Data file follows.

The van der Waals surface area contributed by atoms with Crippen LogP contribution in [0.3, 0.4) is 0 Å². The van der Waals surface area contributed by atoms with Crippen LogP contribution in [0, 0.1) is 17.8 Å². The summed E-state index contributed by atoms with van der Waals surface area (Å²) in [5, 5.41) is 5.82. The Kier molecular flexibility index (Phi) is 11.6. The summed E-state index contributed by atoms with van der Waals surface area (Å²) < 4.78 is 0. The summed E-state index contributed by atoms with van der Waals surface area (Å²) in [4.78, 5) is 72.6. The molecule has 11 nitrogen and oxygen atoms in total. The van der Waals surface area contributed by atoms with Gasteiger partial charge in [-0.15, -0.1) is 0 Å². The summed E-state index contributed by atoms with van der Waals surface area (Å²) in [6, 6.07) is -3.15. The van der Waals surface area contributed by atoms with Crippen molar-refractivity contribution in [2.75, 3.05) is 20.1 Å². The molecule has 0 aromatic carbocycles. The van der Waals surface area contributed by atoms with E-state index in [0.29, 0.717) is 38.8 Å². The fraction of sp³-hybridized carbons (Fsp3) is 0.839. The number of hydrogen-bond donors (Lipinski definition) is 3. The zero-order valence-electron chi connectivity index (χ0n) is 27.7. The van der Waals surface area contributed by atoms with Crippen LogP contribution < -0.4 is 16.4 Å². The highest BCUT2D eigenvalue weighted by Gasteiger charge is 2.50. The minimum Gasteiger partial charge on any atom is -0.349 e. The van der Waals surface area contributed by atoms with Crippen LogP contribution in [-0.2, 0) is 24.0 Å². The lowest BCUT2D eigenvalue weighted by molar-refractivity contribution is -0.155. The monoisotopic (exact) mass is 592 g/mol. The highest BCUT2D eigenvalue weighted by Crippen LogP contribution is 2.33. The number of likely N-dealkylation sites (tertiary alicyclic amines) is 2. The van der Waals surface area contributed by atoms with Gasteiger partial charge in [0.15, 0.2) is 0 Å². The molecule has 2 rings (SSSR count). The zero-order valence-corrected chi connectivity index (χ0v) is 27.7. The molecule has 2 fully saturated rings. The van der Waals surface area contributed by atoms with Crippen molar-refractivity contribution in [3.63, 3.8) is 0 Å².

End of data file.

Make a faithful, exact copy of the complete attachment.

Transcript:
The van der Waals surface area contributed by atoms with Crippen LogP contribution in [0.3, 0.4) is 0 Å². The van der Waals surface area contributed by atoms with Crippen LogP contribution in [0, 0.1) is 17.8 Å². The summed E-state index contributed by atoms with van der Waals surface area (Å²) in [5, 5.41) is 5.82. The Kier molecular flexibility index (Phi) is 11.6. The summed E-state index contributed by atoms with van der Waals surface area (Å²) < 4.78 is 0. The summed E-state index contributed by atoms with van der Waals surface area (Å²) in [4.78, 5) is 72.6. The molecule has 11 nitrogen and oxygen atoms in total. The van der Waals surface area contributed by atoms with Gasteiger partial charge in [-0.15, -0.1) is 0 Å². The summed E-state index contributed by atoms with van der Waals surface area (Å²) in [6, 6.07) is -3.15. The van der Waals surface area contributed by atoms with Crippen molar-refractivity contribution in [2.75, 3.05) is 20.1 Å². The molecule has 0 aromatic carbocycles. The van der Waals surface area contributed by atoms with E-state index in [0.29, 0.717) is 38.8 Å². The fraction of sp³-hybridized carbons (Fsp3) is 0.839. The number of hydrogen-bond donors (Lipinski definition) is 3. The zero-order valence-electron chi connectivity index (χ0n) is 27.7. The van der Waals surface area contributed by atoms with Crippen LogP contribution < -0.4 is 16.4 Å². The highest BCUT2D eigenvalue weighted by Gasteiger charge is 2.50. The minimum Gasteiger partial charge on any atom is -0.349 e. The van der Waals surface area contributed by atoms with Crippen LogP contribution in [-0.2, 0) is 24.0 Å². The lowest BCUT2D eigenvalue weighted by molar-refractivity contribution is -0.155. The monoisotopic (exact) mass is 592 g/mol. The highest BCUT2D eigenvalue weighted by Crippen LogP contribution is 2.33. The number of likely N-dealkylation sites (tertiary alicyclic amines) is 2. The van der Waals surface area contributed by atoms with Gasteiger partial charge in [0.15, 0.2) is 0 Å². The molecule has 2 rings (SSSR count). The zero-order valence-corrected chi connectivity index (χ0v) is 27.7. The molecule has 2 fully saturated rings. The van der Waals surface area contributed by atoms with Crippen molar-refractivity contribution in [3.63, 3.8) is 0 Å².